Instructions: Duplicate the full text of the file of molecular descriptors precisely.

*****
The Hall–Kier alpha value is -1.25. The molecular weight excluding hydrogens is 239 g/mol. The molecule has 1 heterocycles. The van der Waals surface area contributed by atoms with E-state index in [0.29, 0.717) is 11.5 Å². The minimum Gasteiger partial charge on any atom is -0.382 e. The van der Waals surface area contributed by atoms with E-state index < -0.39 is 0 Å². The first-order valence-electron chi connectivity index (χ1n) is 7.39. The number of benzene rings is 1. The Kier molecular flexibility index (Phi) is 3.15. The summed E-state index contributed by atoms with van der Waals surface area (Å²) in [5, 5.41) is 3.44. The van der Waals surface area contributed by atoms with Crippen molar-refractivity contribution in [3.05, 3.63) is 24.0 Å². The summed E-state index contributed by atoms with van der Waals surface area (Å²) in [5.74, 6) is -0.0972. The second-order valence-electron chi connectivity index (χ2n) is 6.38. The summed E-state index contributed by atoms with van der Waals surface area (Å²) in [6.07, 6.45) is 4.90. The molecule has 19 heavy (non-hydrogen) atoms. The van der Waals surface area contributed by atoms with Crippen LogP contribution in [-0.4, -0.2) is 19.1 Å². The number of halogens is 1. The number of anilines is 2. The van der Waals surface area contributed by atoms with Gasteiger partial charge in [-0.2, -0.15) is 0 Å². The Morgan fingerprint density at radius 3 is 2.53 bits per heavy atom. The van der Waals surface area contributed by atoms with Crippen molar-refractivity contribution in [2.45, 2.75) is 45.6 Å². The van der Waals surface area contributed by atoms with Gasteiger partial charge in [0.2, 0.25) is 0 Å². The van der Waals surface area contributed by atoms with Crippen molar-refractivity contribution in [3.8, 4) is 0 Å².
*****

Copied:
The Hall–Kier alpha value is -1.25. The molecular weight excluding hydrogens is 239 g/mol. The molecule has 1 heterocycles. The van der Waals surface area contributed by atoms with E-state index in [0.29, 0.717) is 11.5 Å². The minimum Gasteiger partial charge on any atom is -0.382 e. The van der Waals surface area contributed by atoms with E-state index < -0.39 is 0 Å². The first-order valence-electron chi connectivity index (χ1n) is 7.39. The number of benzene rings is 1. The Kier molecular flexibility index (Phi) is 3.15. The summed E-state index contributed by atoms with van der Waals surface area (Å²) in [5, 5.41) is 3.44. The van der Waals surface area contributed by atoms with Crippen molar-refractivity contribution in [3.05, 3.63) is 24.0 Å². The summed E-state index contributed by atoms with van der Waals surface area (Å²) in [5.74, 6) is -0.0972. The second-order valence-electron chi connectivity index (χ2n) is 6.38. The summed E-state index contributed by atoms with van der Waals surface area (Å²) in [6.07, 6.45) is 4.90. The molecule has 19 heavy (non-hydrogen) atoms. The van der Waals surface area contributed by atoms with Crippen LogP contribution in [-0.4, -0.2) is 19.1 Å². The number of halogens is 1. The number of anilines is 2. The van der Waals surface area contributed by atoms with Gasteiger partial charge in [-0.2, -0.15) is 0 Å². The Morgan fingerprint density at radius 3 is 2.53 bits per heavy atom. The van der Waals surface area contributed by atoms with Crippen molar-refractivity contribution in [2.45, 2.75) is 45.6 Å². The van der Waals surface area contributed by atoms with Gasteiger partial charge in [0.2, 0.25) is 0 Å². The van der Waals surface area contributed by atoms with Crippen molar-refractivity contribution in [3.8, 4) is 0 Å².